ST. PETERSBURG, Fla.—The former Tropical Storm Eta was classified as a post-tropical cyclone early Friday, racing off the Southeast Atlantic coast and bringing heavy rains and gusty winds to the Carolinas after blustering across north Florida.
One death in Florida was linked to the storm, along with some scattered flooding, and forecasters said the system was on a path offshore of South Carolina that is expected to take it further out to sea.
Early Friday, the storm was centered about 85 miles (135 kilometers) southeast of Wilmington, North Carolina. It had top sustained winds of 45 mph (75 kph) and was moving to the east-northeast at 21 mph (33 kph). The National Hurricane Center in Miami said Eta—which was now an extra-tropical low—was expected to pick up forward speed in the next day or so as it pulls away from the Southeast seaboard.
The storm system triggered flash flooding, multiple water rescues, and road closures, and at least one collapsed bridge in South Carolina, said Sandy LaCourte, a meteorologist with the National Weather Service in Greenville, South Carolina.
Some parts of the Carolinas saw three to seven inches (7.5 to 17 centimeters) of rainfall already by Thursday afternoon with more expected. That came amid a combination of moisture from the Gulf of Mexico being carried up by a cold front that had pushed Eta across Florida earlier.
Earlier Thursday, Eta was in the Gulf of Mexico when it slogged ashore near Cedar Key, Florida. It then moved northeast across Florida in a matter of hours before crossing over into the Atlantic, forecasters said.
Although it was not the most powerful storm to hit the United States this year, Eta had broad impacts across the Tampa Bay region on Florida’s Gulf Coast, buffeting an area of more than 3.5 million people with gusty winds and rain.
In Bradenton Beach, Florida, Mark Mixon stepped into his flooded garage as he was laying sandbags around his home Wednesday evening and was electrocuted, said Jacob Saur, director of public safety for Manatee County. There were appliances plugged into the garage and Mixon was killed when he stepped into the water, Saur said.
The storm earlier forced the closure of some lanes of Tampa Bay bridges because of storm surge but they began reopening Thursday. Also reopened was the Sunshine Skyway Bridge in the region.
Earlier, firefighters in Tampa had to rescue around a dozen people who got stuck in storm surge flooding on a boulevard adjacent to the bay. Some vehicles remained on the roadway Thursday. Isolated neighborhoods also experienced enough flooding to evacuate.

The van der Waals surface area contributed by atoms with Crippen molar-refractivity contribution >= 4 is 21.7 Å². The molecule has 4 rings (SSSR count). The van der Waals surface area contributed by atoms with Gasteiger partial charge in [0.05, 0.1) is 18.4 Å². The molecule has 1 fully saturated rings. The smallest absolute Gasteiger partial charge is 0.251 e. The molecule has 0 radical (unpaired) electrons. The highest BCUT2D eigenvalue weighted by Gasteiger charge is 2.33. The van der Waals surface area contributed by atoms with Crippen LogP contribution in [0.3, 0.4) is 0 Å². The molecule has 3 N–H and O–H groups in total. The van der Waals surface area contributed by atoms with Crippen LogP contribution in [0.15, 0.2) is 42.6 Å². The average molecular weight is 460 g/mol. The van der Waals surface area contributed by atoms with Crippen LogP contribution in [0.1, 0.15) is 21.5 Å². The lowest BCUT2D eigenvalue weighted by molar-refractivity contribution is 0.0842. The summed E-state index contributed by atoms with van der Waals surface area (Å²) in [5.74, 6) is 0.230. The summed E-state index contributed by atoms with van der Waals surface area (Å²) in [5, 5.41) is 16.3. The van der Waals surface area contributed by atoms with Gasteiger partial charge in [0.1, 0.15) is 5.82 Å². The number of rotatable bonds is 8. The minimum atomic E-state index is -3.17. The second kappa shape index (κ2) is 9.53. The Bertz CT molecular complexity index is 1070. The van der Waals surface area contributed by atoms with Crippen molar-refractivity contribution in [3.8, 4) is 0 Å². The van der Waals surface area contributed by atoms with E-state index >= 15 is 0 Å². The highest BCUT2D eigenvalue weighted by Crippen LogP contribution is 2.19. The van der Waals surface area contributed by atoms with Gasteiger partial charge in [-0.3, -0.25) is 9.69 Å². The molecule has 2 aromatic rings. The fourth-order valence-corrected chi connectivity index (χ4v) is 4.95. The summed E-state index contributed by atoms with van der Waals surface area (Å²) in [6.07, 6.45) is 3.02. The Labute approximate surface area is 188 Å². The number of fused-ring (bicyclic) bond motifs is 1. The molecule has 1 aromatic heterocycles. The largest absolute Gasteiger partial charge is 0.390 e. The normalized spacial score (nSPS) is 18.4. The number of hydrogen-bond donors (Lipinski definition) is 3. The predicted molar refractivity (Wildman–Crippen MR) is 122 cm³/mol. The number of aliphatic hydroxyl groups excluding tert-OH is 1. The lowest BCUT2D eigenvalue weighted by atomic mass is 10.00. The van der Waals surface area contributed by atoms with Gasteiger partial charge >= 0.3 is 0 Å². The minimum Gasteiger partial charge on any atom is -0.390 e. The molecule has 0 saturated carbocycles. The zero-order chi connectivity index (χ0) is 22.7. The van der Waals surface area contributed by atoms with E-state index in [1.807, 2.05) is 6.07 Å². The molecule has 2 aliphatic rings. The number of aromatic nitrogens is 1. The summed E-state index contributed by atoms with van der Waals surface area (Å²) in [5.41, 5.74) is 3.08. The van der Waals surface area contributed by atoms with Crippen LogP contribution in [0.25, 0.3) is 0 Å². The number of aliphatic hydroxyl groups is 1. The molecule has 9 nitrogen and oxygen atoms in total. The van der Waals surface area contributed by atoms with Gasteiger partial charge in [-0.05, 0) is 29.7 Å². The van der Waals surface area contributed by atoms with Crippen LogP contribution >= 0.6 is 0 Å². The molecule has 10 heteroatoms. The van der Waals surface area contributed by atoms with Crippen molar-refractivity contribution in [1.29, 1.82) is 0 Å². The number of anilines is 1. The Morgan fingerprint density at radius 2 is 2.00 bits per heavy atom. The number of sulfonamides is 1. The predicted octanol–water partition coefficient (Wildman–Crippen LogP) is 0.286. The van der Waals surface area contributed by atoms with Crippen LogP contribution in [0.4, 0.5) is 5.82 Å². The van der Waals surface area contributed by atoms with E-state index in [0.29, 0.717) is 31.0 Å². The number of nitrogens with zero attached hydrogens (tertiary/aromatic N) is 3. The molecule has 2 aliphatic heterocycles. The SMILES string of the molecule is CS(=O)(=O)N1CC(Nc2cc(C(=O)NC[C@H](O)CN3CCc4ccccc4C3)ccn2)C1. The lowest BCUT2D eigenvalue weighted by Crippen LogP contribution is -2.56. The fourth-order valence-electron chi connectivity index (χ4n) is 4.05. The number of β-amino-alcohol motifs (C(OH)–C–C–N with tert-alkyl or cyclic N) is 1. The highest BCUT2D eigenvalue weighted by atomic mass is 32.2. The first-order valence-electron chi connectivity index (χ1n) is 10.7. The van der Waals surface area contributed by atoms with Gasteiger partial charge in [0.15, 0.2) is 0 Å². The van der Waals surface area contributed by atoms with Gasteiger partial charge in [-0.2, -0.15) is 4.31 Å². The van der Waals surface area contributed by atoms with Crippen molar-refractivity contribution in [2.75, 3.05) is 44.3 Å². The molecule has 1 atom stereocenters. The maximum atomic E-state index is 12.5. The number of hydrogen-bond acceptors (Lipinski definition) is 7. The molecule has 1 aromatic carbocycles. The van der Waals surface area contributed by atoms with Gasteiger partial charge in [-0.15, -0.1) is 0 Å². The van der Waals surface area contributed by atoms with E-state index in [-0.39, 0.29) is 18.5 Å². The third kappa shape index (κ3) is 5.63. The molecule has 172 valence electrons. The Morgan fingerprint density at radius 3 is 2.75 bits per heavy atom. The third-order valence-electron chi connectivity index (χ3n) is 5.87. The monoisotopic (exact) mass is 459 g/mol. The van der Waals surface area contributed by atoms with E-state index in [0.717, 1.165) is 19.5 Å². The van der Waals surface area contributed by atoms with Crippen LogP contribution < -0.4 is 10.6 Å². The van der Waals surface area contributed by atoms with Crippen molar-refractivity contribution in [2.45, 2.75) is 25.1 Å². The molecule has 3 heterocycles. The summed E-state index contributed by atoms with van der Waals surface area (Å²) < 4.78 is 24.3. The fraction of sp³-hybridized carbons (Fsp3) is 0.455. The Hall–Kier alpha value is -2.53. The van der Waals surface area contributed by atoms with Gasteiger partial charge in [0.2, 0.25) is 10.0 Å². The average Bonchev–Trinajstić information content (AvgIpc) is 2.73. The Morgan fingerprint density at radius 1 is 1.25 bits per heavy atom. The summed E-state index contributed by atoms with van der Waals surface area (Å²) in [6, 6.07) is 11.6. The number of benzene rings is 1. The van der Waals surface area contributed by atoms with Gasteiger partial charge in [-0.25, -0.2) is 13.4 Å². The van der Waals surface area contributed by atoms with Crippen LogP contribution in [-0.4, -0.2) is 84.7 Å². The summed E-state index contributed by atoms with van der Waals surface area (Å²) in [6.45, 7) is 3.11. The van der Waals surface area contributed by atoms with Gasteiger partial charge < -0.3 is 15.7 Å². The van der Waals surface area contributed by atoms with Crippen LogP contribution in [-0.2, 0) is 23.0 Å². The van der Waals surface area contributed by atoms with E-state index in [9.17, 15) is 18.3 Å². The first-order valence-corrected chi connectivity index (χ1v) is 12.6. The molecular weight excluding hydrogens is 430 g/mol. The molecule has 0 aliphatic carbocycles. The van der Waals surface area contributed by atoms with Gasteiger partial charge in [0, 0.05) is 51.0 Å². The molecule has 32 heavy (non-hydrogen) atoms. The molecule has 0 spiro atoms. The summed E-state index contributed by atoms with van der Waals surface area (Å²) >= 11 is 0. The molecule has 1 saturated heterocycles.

J.P. Brewer, owner of Salty’s Gulfport, was cleaning up after her beachside restaurant flooded early Thursday.
“It was pretty bad last night when I came in,” she said, adding that there were already 3 to 4 inches (8 to 10 centimeters) of water inside by just before high tide. “We’re in here doing our cleanup today and assessing the damage. I think we fared pretty well considering as bad as it looked last night.”
Several sailboats broke free from their moorings and washed ashore in Gulfport, Florida, including the vessel where Mo Taggart has lived for two years with her dog. She thinks the boat is a total loss.
“I mean, it was disaster,” Taggart said. “I mean, I came out here. My boat’s just up against the seawall, just smashing, smashing … I need to get another boat. I want to be back on the water, (my dog) wants to be back on the water.”
The storm had made an earlier landfall in South Florida on Sunday after lashing Central America and Mexico with deadly force. Before that first brush with Florida, Eta first hit Nicaragua as a Category 4 hurricane and killed at least 120 people in Central America and Mexico, with scores more missing.
It was the 28th named storm of a busy Atlantic hurricane season, tying the 2005 record for named storms. A 29th named system, Tropical Storm Theta, was centered early Friday about 445 miles (715 kilometers) south-southeast of the Azores and moving east. It had top sustained winds of 60 mph (95 kph).
This extraordinarily busy season has focused attention on climate change, which scientists say is causing wetter, stronger, and more destructive storms.
By Curt Anderson and Freida Frisaro